Loudon Wainwright III In Wisconsin, Playing Songs ‘Years In The Making’

Folk Artist Loudon Wainwright III To Play In Stoughton, Oshkosh

Loudon Wainwright III
Singer-songwriter Loudon Wainwright III. Photo by Ross Halfin

Veteran singer and songwriter Loudon Wainwright III is coming to Wisconsin this week — playing Thursday in Stoughton and Friday in Oshkosh.

Wainwright is noted for the variety of his material — some topical music, some sad songs and many hilarious moments. He’s also acted in movies, on TV, and made the rounds of NPR programs from “Fresh Air” to “Wait Wait … Don’t Tell Me.”

Wainwright is touring to bring attention to his new album called “Years in the Making,” which is just that — a collection drawn from close to 50 years of rare and sometimes unused material.

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WPR’s Melissa Ingells recently spoke with Wainwright about the making of his new album.

This interview has been edited for brevity and clarity.

Melissa Ingells: How did “Years in the Making” come about?

Loudon Wainwright III: I work from time to time with a friend of mine here in New York City called Dick Connette. We’re friends and colleagues, and we were just talking about some old cassette tapes or something I’d been listening to. And I kind of delved into that.

I have a kind of thing in my house, I guess it’s a little bunker or “man cave” where all my crap is. And over almost the last 50 years I’ve stored up a lot of sonic materials — cassettes and hard drives and reel-to-reel tapes. I just started listening to some of it. And basically what happened was, Dick and I would listen to stuff together, and we kind of whittled it all down to what we thought was, for us anyway, the most interesting stuff. And that’s really how it all came about.

MI: As you were deciding on material for the album, did you have any kind of “I’ll-be-darned” moments that were better or worse than you expected? Why did these songs that you picked out speak to you now?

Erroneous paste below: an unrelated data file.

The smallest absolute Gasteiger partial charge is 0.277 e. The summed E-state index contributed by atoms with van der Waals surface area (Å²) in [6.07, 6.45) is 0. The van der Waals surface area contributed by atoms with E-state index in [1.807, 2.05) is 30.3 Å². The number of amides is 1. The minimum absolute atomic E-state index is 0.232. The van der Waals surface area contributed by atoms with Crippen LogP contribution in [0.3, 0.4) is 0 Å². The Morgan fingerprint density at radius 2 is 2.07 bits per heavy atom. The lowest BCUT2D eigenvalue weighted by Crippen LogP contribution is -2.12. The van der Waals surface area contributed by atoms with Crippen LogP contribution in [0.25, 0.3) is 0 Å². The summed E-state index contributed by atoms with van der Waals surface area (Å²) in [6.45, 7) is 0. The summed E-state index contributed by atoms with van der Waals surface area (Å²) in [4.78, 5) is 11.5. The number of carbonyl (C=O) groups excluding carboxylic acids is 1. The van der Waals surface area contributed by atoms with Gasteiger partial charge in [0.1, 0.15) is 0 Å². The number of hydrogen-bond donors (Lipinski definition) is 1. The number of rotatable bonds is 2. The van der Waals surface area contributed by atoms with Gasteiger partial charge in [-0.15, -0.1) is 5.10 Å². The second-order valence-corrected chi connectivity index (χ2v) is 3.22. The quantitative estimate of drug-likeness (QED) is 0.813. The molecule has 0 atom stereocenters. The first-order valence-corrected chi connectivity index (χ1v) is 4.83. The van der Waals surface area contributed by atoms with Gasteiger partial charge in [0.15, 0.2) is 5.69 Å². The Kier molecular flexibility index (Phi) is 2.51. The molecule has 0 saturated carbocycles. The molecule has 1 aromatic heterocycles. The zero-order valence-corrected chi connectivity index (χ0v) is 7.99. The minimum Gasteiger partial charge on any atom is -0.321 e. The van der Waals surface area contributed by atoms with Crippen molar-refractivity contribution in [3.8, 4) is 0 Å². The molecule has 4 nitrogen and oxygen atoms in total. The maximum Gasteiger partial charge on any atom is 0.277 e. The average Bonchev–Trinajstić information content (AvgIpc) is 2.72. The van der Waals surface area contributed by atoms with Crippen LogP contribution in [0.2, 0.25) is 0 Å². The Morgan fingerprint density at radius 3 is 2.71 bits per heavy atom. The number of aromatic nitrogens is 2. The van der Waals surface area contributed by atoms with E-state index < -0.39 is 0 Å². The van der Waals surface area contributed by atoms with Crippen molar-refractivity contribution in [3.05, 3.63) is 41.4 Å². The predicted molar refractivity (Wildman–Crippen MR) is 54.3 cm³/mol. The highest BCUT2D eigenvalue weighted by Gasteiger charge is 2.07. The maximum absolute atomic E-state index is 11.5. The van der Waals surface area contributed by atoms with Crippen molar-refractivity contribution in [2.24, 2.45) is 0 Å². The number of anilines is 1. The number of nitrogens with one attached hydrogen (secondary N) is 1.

LW: I mean, there were some surprises. There were some things that I’d forgotten about, and things that I couldn’t figure out why the heck that song, or that performance, didn’t go on a record ever before.

A while back somebody sent me a bootleg that people had done of me, and I hadn’t really listened to that carefully enough. So, there were nice little surprises throughout the process.

MI: You were OK with the bootlegs?

LW: I don’t like the idea that people come to the show and record them and I don’t know about it, and then “share it,” as they say. But on the other hand, there was some good stuff that I hadn’t heard. So, I kind of took advantage of their misbehavior — the bootleggers’ misbehavior.

And for instance, talking about these bootleggers — I think it’s a song called “Thank You Mr. Hubble,” but … clearly the guy’s tape recorder is in his lap. I mean, you can hear him laughing louder than anybody else. And that’s an example of how sonically the record is kind of all over the place. It’s not a clean, pristine, perfect, uniform kind of sound. And both Dick and I thought that was kind of compelling in a way. That the listener might become even more engaged by the variety in the different tracks.

MI: That does bring up the issue that there is so much technology in recording now. Pitch correction technology and the ability to basically perfect everything. What holds up for you about being a guy with a guitar in a room full of people?